Jonathan Culbreath on February 14, 2022
Florida Sen. Marco Rubio has been on the front lines of the movement to form a “working-class conservatism,” after former President Donald Trump provided the needed stimulus with his two presidential campaigns.
The latest development from Rubio is the Teamwork for Employees and Managers (TEAM) Act, which he has proposed together with Rep. Jim Banks of Indiana. The act proposes to legalize the voluntary creation of “employee involvement organizations,” and the inclusion of non-voting worker representatives on corporate management boards.
From the standpoint of working-class interests, this is certainly a step in the right direction for conservatives. Any gesture towards giving workers a real voice in the governance of America’s businesses is to be welcomed and applauded. As Oren Cass has noted, this move indicates a real shift in the GOP coalition away from the old “neoliberal” ideology of shareholder primacy, which posited that shareholders make the primary contribution to business development — leaving out the crucial contribution made by workers.
Yet the TEAM Act suffers from a few significant drawbacks, which are worth taking into consideration for the future development of a complete and coherent working-class political program.
The first major drawback is that the worker representative who is to be elected by employees themselves to sit on the company board of governors is a non-voting member. While it is obviously a good idea to have workers represented on the board, it is difficult to understand the rationale for leaving these representatives without voting power. This stands in contrast to traditional “co-determination” arrangements, such as those in Germany, where workers are required by law to have voting power on supervisory boards.
One may reasonably ask, along with more Left-leaning commentators like Matt Bruenig of the People’s Policy Project, what exactly is the purpose of such an arrangement? What precisely is it meant to accomplish for working-class bargaining power?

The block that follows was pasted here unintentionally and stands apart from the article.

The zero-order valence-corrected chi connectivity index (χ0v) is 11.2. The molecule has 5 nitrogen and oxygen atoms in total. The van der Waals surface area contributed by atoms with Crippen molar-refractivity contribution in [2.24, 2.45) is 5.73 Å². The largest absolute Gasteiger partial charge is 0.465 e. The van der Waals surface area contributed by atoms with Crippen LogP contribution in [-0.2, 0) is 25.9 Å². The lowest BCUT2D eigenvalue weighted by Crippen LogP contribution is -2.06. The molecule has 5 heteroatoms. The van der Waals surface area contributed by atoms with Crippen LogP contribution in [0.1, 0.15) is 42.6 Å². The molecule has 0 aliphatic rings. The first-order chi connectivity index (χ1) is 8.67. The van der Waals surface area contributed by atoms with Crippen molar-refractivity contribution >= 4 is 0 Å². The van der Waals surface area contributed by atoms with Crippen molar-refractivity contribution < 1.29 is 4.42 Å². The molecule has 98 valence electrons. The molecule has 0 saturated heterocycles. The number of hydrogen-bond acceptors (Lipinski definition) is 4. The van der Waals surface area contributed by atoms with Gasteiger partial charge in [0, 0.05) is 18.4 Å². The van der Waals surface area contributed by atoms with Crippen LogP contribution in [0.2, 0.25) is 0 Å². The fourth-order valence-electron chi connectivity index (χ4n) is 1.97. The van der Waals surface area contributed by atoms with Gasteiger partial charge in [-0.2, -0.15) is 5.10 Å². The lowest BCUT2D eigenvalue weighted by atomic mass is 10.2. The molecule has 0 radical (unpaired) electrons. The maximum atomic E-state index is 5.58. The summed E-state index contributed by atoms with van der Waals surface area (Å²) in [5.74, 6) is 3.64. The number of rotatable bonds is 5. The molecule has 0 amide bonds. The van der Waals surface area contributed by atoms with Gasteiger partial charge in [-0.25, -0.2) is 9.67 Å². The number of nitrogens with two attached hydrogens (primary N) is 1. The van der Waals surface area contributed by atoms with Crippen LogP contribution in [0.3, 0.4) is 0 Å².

Lacking the power of voting, the inclusion of workers on corporate boards bears the risk of appearing to be a mere symbolic gesture, a form of “lip service” to working-class power, without actually creating an institutional arrangement which gives workers such power in a concrete way. This would seem to be a rather obvious oversight, which a truly labor-friendly political program should seek to remedy as soon as possible.
In the German system, it has been empirically shown that co-determination, which means voting power for worker representatives, significantly increases bargaining power for labor. This has resulted in a more equitable distribution of resources within the firm, away from the old model of shareholder primacy and towards the recognition of the role of other stakeholders, especially workers.
Some studies have even shown a small but positive effect of co-determination on the productivity of German firms. At the very least, there is little risk of co-determination affecting productivity adversely, despite its negative effects on shareholder returns.
It is crucial to remember that these concrete effects are directly related to Germany’s refusal to give worker representatives a merely consultative role, rather than actual voting power. Through their voting power, German workers can concretely affect the structure and distribution of a firm’s resources. The TEAM Act recently published by Rubio and Banks, although it appears to make a gesture towards the German system of codetermination, risks falling short of its stated pro-labor goals if it does not actually give workers a concrete form of power within the firm.
A second drawback of the TEAM Act is that both the creation of “employee involvement organizations” (EIOs) and the election of worker representatives to a seat on the board are entirely voluntary, on the part of both employers and employees. Of course, this feature of the bill might initially appeal to the very American penchant for voluntary association: shouldn’t people be free to organize as they like? Indeed, isn’t this good for workers?